Rabbi Bernard Fox


“And Egypt will know that I am Hashem when I stretch my hand over Egypt and I take out Bnai Yisrael from among them.”  (Shemot 7:5)

We have all been moved by the death and destruction brought about by the recent tsunami.  I have received many emails from various Jewish organizations that are involved in raising funds for disaster relief.  Each of these organizations has contacted our school and requested that we make every effort to support their efforts.  However, at the same time, I have been following an interesting dialogue on the web critiquing this massive fundraising effort.  One of the issues alluded to in this dialogue relates to our responsibility as Jews for non-Jews.  Are we responsible to respond to a tragedy that primarily affects non-Jews?

This week’s parasha speaks directly to this issue.  In the above passage, Hashem tells Moshe that He will punish the Egyptians with terrible plagues.  Through experiencing this punishment, the Egyptians will come to recognize Hashem.  In the context of our redemptions from Egypt, this is a strange statement.  We generally, assume that the events of the redemption were designed essentially or exclusively for the benefit of Bnai Yisrael.  The Egyptians were punished in order to save the Jewish people.  Yet, this passage seems to state that this popular view is not entirely accurate.  According to the pasuk, the plagues Hashem brought upon the Egyptians were not solely designed to benefit Bnai Yisrael.  The plagues had an additional purpose.  Hashem’s also intended – through the plagues – to educate the Egyptians.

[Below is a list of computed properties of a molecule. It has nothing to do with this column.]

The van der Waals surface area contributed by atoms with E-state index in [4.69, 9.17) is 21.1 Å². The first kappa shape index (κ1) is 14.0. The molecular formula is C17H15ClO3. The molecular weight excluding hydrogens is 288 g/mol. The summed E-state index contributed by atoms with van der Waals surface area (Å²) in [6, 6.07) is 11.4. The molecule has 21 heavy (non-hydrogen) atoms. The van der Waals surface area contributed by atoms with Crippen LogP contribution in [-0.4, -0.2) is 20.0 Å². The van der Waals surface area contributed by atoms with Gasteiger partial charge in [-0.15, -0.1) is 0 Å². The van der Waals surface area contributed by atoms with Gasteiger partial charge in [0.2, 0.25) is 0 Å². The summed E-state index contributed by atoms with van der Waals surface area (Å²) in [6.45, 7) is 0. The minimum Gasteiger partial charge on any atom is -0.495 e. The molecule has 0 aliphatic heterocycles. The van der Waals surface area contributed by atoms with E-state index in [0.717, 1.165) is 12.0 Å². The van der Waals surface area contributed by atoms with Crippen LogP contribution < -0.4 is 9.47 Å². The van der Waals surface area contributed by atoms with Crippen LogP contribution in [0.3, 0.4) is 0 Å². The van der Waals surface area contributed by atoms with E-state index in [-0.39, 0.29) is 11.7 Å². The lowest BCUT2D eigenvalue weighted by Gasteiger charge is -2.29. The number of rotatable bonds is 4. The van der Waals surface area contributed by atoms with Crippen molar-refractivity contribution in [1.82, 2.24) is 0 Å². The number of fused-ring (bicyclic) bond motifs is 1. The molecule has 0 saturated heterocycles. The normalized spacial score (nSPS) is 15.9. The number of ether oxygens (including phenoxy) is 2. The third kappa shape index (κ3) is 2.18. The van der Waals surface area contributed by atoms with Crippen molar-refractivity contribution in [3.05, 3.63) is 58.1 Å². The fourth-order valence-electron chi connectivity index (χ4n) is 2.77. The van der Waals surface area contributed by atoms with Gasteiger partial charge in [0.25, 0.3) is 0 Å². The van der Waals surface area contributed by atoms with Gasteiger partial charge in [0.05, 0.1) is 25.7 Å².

Gershonides argues that there is no contradiction between our pasuk and the view that the plagues were designed exclusively for the benefit of Bnai Yisrael.  According to Gershonides, Hashem was not interested in the perfection of the Egyptians.  However, it was important to discourage the Egyptians from pursuing Bnai Yisrael.  The plagues and the destruction of the Egyptian army at the Reed Sea would persuade the remnant of the Egyptian people that they could not overcome the will of Hashem.  Hashem told Moshe that Egypt will be thoroughly defeated and through this defeat it will recognize that it cannot battle the will of the Almighty.[1]

However, Sforno has a completely different understanding of our passage.  According to his view, Hashem was concerned with the perfection of the Egyptians.  Hashem told Moshe that he would bring plagues upon the Egyptians and punish them for their treatment of the Jewish people, in order to provide a compelling moral lesson.  The plagues and punishments were designed to save Bnai Yisrael and to demonstrate to the Egyptians Hashem’s awesome power over the universe and His justice.  Hopefully, they would learn the lesson communicated by their experience and repent.[2]

It is clear from Sforno’s comments that Hashem is not concerned with the welfare of only Bnai Yisrael.  His attention is also directed towards the welfare of all peoples of the world.  This outlook is reflected in many of the comments and observations of our Sages.

Rav Tzvi Hirsch Chajes discusses at length the Torah’s attitude towards non-Jews and its expectations regarding our relationship with the non-Jewish community.  His discussion begins with the investigation of an interesting paradox.  Rav Chajes observes that the Sages instituted a number of restrictions regarding our interactions with non-Jews.  For example, it is prohibited to travel or be alone with a non-Jew.  It is prohibited to seek medical treatment from a non-Jew.[3]  These and various other injunctions are indicative of a basic and intense distrust of non-Jews.  But Rav Chajes observes that other statements of our Sages express a very different perspective.  The Mishne teaches – according to Rav Chajes’ interpretation – that we are not permitted to treat any person disgracefully.[4]  Rav Chajes asserts that the requirement to treat others with respect applies to our interactions with all people – Jewish or non-Jewish.  The Mishne also teaches that the human being must be regarded a precious creation; we are created in the image of G-d.[5]  Rav Chajes quotes the comments of Tosefot Yom Tov on this Mishne.  Tosefot Yom Tov observes that the Mishne is apparently referring to all human beings – Jews and non-Jews.  We are all created in Hashem’s image.[6]